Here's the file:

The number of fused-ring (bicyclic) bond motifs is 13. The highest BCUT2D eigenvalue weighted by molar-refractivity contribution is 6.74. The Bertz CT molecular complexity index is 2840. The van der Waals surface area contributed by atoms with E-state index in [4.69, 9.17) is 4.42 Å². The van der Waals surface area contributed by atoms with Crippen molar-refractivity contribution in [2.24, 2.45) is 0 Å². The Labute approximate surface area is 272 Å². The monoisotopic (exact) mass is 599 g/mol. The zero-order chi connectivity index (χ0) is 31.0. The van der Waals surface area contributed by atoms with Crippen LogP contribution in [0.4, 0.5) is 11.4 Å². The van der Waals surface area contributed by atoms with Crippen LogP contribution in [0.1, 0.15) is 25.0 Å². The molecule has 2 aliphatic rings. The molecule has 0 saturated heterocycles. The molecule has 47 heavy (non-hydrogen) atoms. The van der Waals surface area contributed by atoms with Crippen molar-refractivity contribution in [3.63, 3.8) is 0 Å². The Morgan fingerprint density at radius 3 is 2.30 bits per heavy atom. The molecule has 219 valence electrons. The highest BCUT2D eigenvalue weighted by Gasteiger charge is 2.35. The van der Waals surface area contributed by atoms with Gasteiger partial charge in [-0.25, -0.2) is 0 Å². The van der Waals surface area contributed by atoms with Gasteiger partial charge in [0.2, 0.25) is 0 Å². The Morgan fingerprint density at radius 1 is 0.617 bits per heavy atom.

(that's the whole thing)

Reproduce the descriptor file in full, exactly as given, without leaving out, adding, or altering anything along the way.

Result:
The number of fused-ring (bicyclic) bond motifs is 13. The highest BCUT2D eigenvalue weighted by molar-refractivity contribution is 6.74. The Bertz CT molecular complexity index is 2840. The van der Waals surface area contributed by atoms with E-state index in [4.69, 9.17) is 4.42 Å². The van der Waals surface area contributed by atoms with Crippen molar-refractivity contribution in [2.24, 2.45) is 0 Å². The Labute approximate surface area is 272 Å². The monoisotopic (exact) mass is 599 g/mol. The zero-order chi connectivity index (χ0) is 31.0. The van der Waals surface area contributed by atoms with Crippen LogP contribution in [0.4, 0.5) is 11.4 Å². The van der Waals surface area contributed by atoms with Crippen LogP contribution in [0.1, 0.15) is 25.0 Å². The molecule has 2 aliphatic rings. The molecule has 0 saturated heterocycles. The molecule has 47 heavy (non-hydrogen) atoms. The van der Waals surface area contributed by atoms with Crippen molar-refractivity contribution in [3.63, 3.8) is 0 Å². The Morgan fingerprint density at radius 3 is 2.30 bits per heavy atom. The molecule has 219 valence electrons. The highest BCUT2D eigenvalue weighted by Gasteiger charge is 2.35. The van der Waals surface area contributed by atoms with Gasteiger partial charge in [-0.25, -0.2) is 0 Å². The van der Waals surface area contributed by atoms with Gasteiger partial charge in [0.2, 0.25) is 0 Å². The Morgan fingerprint density at radius 1 is 0.617 bits per heavy atom.